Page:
The inquiry also discovered that the church maintained a shoddy tax record such as the failure to submit its self-assessment tax returns for 2010-2011 and 2012-2013 on time thereby incurring penalties.
It further found that the church did not maintain “sufficient records or processes to show that expenditure by employees had not been an employee benefit and therefore subject to tax;” as well as kept “sufficient records to show that charity vehicles were being used solely for charitable purposes and not used by trustees/employees for private use.”
The interim manager agreed to pay £250,000 to settle these violations with Her Majesty’s Revenue and Customs (HMRC).
The inquiry team also discovered 3 UK properties that were not disclosed by the board of trustees. The legal titles of the properties were vested in the name of two of the charity’s trustees. When asked about the properties, the church’s board of trustee claimed they “were acquired on behalf of, and held in trust for, Christ Embassy Nigeria”.
However, the inquiry team “noted that the Land Registry entries in respect of the 3 properties made no reference to the beneficial owner being Christ Embassy Nigeria and documentation supplied by the trustees provided no evidence to support their assertions. None of the Land Registry proprietorship registers differed in any material way from those of the properties originally disclosed to the Commission as belonging to the charity.
“These matters were explored further by the IM. His investigations confirmed that the properties were held legally and beneficially by the charity and that there was no trust in place suggesting they were held on behalf of Christ Embassy Nigeria.
“The Inquiry obtained evidence that the trustees’ failed to ensure land registry details for charity properties were amended once trustees resigned. This was raised a number of times by Auditors in their reports from 2009 onwards and as a result, the trustees failed in their duties and responsibilities as trustees to act in the charity’s best interests,” the report stated.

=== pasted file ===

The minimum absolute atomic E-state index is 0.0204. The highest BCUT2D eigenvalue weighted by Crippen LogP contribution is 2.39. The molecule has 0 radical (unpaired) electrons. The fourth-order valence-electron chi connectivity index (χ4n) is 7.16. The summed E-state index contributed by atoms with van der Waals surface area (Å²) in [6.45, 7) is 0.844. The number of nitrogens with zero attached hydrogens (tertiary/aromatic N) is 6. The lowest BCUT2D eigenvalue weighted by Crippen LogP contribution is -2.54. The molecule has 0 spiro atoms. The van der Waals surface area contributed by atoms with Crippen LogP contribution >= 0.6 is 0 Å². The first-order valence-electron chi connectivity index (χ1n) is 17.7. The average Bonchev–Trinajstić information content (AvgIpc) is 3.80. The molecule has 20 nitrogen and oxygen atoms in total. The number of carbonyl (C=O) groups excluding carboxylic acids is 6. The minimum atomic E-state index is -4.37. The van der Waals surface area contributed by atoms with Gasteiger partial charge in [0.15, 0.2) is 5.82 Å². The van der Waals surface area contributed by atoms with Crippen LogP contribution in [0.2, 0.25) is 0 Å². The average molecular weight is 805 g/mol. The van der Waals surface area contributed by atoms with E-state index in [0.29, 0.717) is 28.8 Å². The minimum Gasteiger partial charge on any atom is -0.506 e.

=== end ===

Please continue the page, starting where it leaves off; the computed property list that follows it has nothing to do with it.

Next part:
Inadequate insurance cover
Christ Embassy UK did not take proper insurance to protect the church’s assets and protect against claims for accidental damage to properties/compensation for accidental injury to third parties, the inquiry found.
In one instance, the interim manager decided to pay an undisclosed settlement for a claim made by a member of the congregation who was injured at the church’s premises.
“The failings of trustees to act appropriately left the charity open to financial and reputational risk and losses, as well as to the risk of litigation.”
The church continued to use a property as a place of worship without obtaining the necessary planning permission from the local authority.
Despite losing a couple of appeals to allow it to use the property as a place of worship, the church continued its authorised use thereby exposing it to enforcement action.
“The IM team liaised with the Council to permit a planned exit from the premises which was vacated in January 2015.
“The existence of the enforcement notice is a criminal matter. Any breach of the enforcement notice and continued unauthorised use of the premises as a place of worship exposed the charity to prosecution by Southwark Council. Legal advice obtained by the IM confirmed that the breach could have led to criminal sanctions being imposed against the charity and potentially exposed the charity to confiscation proceedings under the Proceeds of Crime Act.
“This demonstrates the trustees’ lack of understanding regarding planning law and regulations which exposed the charity to substantial financial risk as well as legal costs,” the report stated.
Having found widespread evidence of misconduct and/or mismanagement, the interim management exercised its power to remove two of the trustees of the church (names not disclosed). However, the said trustees resigned before the commission could complete the process.
The report, however, said the loopholes that allowed trustees to be removed, which stops them from acting as trustees in the future has been closed by an amendment of the Charities (Protection and Social Investment) Act 2016 “thereby allowing the Commission to proceed to remove a charity trustee who has resigned following the Commission having given notice to the charity trustees of its intention to make a removal order.”
The interim manager also appointed a new board of trustees for the church in 2016, having discharged his duty.
The interim manager also considered asking former trustees of the church to pay restitution for breaches of duties and losses the church suffered but decided against it after professional advice.